Feedstock particle size distribution and water content dynamic in a pellet mill production process and comparative sieving performance of horizontal 3.15-mm mesh and 3.15-mm hole sieves

  • Sebastian PaczkowskiEmail author
  • Christian Sauer
  • Anja Anetzberger
  • Marta Paczkowska
  • Michael Russ
  • Marius Wöhler
  • Stefan Pelz
Original Article


Pellet feedstock particle size distribution is the main factor affecting pellet quality. Feedstock samples were obtained from different places in the production process of a commercial pellet mill. Particle size distribution and water content of the sieved particle fractions were analyzed. The results showed an alternation of particle size distribution and water content of the feedstock induced by the processing in the mill. Storage had a balancing effect on the water content distribution between the different particle size classes. Further experiments evaluated the reason for the underrepresentation of the 2.8–3.15-mm fraction in the feedstock. It was found that the major sieving factor for non-spherical wood particles was their width rather than their length, though the aspect ratio was important for the sorting between the 2.8–3.15-mm and the 2.0–2.8-mm sieve fractions. The significant differences between the particle width in the sieve fractions and the distribution of the particle aspect ratio improved when using a 3.15-mm mesh sieve instead of the 3.15-mm hole sieve. This indicates the better sieving performance of the 3.15-mm mesh sieve, which should be considered by pellet manufacturers and researchers investigating pellet feedstock.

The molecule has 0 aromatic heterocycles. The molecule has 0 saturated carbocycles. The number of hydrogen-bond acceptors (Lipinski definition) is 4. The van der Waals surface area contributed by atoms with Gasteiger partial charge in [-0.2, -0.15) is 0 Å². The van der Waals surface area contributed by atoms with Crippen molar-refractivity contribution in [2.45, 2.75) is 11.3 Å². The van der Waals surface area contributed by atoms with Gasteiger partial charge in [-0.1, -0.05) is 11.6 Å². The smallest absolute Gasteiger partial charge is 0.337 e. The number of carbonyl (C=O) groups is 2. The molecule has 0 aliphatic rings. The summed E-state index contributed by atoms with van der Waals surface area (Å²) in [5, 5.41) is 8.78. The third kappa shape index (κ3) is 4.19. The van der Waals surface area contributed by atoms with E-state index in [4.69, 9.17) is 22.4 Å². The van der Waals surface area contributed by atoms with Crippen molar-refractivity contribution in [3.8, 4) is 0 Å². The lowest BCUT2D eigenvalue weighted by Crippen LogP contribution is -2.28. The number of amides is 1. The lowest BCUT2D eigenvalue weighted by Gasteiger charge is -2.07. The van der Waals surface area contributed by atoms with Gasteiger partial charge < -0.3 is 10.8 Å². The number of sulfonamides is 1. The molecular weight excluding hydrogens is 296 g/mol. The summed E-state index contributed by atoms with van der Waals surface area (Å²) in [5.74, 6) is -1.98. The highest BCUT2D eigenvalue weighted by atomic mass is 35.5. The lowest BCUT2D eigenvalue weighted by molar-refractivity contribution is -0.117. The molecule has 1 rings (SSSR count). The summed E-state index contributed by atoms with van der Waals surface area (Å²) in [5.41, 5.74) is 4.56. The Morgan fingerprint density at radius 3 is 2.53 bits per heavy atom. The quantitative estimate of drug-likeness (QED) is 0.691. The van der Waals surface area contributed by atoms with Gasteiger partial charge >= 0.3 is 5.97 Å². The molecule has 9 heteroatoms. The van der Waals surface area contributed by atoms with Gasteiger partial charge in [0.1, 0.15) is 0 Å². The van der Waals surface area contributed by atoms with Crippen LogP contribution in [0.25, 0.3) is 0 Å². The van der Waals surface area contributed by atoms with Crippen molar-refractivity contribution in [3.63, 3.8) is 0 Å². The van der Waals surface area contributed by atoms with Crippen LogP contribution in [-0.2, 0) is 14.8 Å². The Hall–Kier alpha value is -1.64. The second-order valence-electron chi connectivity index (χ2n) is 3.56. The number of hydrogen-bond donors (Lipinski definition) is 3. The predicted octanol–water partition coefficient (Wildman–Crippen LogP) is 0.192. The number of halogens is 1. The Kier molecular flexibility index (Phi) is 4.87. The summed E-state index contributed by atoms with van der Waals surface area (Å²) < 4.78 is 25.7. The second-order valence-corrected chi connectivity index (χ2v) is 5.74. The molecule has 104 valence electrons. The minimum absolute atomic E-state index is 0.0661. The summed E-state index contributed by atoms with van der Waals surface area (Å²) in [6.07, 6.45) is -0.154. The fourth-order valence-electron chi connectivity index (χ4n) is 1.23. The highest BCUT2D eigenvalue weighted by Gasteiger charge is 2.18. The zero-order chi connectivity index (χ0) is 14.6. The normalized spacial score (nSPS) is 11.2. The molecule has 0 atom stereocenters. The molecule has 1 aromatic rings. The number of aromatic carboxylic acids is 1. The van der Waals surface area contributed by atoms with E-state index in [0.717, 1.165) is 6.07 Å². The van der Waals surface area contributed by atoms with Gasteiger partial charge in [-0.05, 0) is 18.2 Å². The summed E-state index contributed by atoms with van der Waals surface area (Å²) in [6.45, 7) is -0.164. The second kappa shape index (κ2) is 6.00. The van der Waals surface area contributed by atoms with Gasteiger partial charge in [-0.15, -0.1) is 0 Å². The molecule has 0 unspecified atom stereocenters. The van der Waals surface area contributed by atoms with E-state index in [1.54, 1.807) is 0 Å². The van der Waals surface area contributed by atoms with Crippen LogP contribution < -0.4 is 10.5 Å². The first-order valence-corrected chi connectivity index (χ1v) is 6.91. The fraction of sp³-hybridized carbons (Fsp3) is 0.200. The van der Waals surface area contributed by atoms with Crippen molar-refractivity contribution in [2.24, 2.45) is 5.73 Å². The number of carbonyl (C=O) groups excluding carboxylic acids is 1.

Wood flake screening Particle aspect ratio Dry mass distribution Mesh sieve Hole sieve Pellet feedstock 



The authors want to thank the technical staff of the University of Applied Science Rottenburg, Dr. Rainer Kirchhof, Dipl.-Ing. (FH) Carola Lepski, B.Sc. Peter Grammer, and B.Sc. Jodok Braun for their technical support.

Funding information

The work of Dr. Sebastian Paczkowski and M.Sc. Michael Russ was funded by the Bundesministerium für Bildung und Forschung, Germany (Project BiCoLim, grant number 01DN16036), respectively. The work of B.Sc. Christian Sauer was funded by the University of Applied Science Rottenburg, Germany, and the work of Anja Anetzberger was funded by the sawmill Haisch GmbH & Co. KG, Germany.


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Copyright information

© Springer-Verlag GmbH Germany, part of Springer Nature 2019

Authors and Affiliations

  • Sebastian Paczkowski
    • 1
    Email author
  • Christian Sauer
    • 2
  • Anja Anetzberger
    • 1
  • Marta Paczkowska
    • 1
  • Michael Russ
    • 1
  • Marius Wöhler
    • 3
  • Stefan Pelz
    • 1
  1. 1.University of Applied Science RottenburgRottenburgGermany
  2. 2.Department of Conversion Technologies of Biobased Resources, Institute of Agricultural EngineeringUniversity of HohenheimStuttgartGermany
  3. 3.Schellinger KGWeingartenGermany

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